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R (Central College of London Ltd) v. Secretary of State for the Home Department [2012] EWHC 1273 (Admin)

DATE: 03 Apr 2012

In this case, the Central College of London, a college providing undergraduate and graduate courses for international students, sought to challenge the decision by the UK Border Agency to revoke its Tier 4 Sponsor Licence in light of certain breaches of obligations under the relevant UKBA guidance. The effect of the revocation had been that the claimant was unable to teach non-EEA students, which had drastic consequences for its business.

Permission to proceed with the claim had been granted by Nicol J on the ground that, following the judgment of Neil Garnham QC in R (London Reading College) v. SSHD, the revocation of the claimant’s licence amounted to an interference with the claimant’s right to respect for its possessions under Article 1 of the First Protocol ECHR, and in the light of the relatively minor nature of the identified breaches of sponsor duty, immediate revocation was arguably a disproportionate step for UKBA to take.

Between the grant of permission and the substantive hearing, the Court of Appeal in R (New London College) v. SSHD held that Article 1 of the First Protocol ECHR was not engaged in cases involving the revocation of a Tier 4 Sponsor Licence. The Claimant therefore sought to amend its grounds to argue that the revocation was unlawful in domestic law.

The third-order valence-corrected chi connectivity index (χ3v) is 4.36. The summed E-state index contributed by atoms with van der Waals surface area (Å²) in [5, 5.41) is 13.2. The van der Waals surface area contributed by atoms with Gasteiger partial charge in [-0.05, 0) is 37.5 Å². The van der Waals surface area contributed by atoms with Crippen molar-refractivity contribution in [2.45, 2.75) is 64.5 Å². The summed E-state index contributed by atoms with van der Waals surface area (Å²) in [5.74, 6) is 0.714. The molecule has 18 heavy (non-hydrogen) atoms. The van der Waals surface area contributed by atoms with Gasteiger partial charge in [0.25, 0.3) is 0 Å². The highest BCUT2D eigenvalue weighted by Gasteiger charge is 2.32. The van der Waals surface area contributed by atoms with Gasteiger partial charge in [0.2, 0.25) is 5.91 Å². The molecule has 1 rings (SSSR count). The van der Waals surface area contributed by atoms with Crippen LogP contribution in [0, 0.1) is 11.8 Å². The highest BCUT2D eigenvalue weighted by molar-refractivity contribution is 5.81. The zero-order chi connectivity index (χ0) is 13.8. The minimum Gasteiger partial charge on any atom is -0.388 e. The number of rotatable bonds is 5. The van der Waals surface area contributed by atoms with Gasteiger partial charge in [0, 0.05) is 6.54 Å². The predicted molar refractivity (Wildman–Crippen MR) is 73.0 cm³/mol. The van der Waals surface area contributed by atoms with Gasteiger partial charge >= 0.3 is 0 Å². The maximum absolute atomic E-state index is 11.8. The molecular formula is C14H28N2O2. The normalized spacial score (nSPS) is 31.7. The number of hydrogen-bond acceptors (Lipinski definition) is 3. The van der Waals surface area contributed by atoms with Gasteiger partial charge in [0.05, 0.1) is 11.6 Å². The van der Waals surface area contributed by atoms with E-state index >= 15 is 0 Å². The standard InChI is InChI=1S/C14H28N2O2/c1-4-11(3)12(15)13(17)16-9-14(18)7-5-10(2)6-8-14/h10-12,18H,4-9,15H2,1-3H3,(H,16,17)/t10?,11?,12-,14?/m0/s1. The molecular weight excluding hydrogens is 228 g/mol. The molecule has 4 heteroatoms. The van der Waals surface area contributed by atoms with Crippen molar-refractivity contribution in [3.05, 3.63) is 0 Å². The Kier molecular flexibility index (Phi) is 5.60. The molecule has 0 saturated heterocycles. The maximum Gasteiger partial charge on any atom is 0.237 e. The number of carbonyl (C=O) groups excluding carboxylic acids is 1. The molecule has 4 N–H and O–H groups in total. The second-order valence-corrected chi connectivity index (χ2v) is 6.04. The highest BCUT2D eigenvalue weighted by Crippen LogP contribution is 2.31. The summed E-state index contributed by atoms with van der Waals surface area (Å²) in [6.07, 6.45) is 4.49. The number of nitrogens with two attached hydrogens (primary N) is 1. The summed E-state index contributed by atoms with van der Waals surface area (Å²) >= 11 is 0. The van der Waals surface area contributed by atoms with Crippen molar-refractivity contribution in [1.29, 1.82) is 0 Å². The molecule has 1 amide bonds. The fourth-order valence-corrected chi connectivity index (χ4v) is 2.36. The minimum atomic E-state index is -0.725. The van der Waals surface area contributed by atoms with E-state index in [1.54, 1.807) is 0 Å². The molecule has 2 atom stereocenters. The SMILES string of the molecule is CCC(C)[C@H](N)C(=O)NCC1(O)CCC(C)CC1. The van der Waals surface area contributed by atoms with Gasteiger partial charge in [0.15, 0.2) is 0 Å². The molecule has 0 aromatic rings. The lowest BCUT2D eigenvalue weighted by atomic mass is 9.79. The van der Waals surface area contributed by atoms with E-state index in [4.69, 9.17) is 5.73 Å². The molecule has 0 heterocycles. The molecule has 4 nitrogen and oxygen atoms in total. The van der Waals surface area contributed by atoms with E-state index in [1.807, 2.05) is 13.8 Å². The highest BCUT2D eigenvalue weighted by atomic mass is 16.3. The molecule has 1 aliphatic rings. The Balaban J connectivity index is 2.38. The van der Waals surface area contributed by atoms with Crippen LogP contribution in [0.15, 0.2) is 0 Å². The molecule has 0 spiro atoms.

At paragraph 40, Hickinbottom J accepted the claimant’s legal submission (contested by the Secretary of State) that:

“as a general proposition of law… a decision of a public body, which may be regarded as a disproportionate response to actions of a person subject to a regulatory scheme, may be unlawful as properly falling within the scope of one of the recognised grounds of challenge in public law”.

However, on the particular facts of the case, Hickinbottom J concluded that the defendant had nonetheless been entitled to revoke the claimant’s licence.

The case is of interest for its discussion of the law relating to the circumstances in which disproportionate action may give rise to a ground of challenge in judicial review proceedings.

Charles Banner appeared for the claimant, instructed by Hafiz & Haque Solicitors.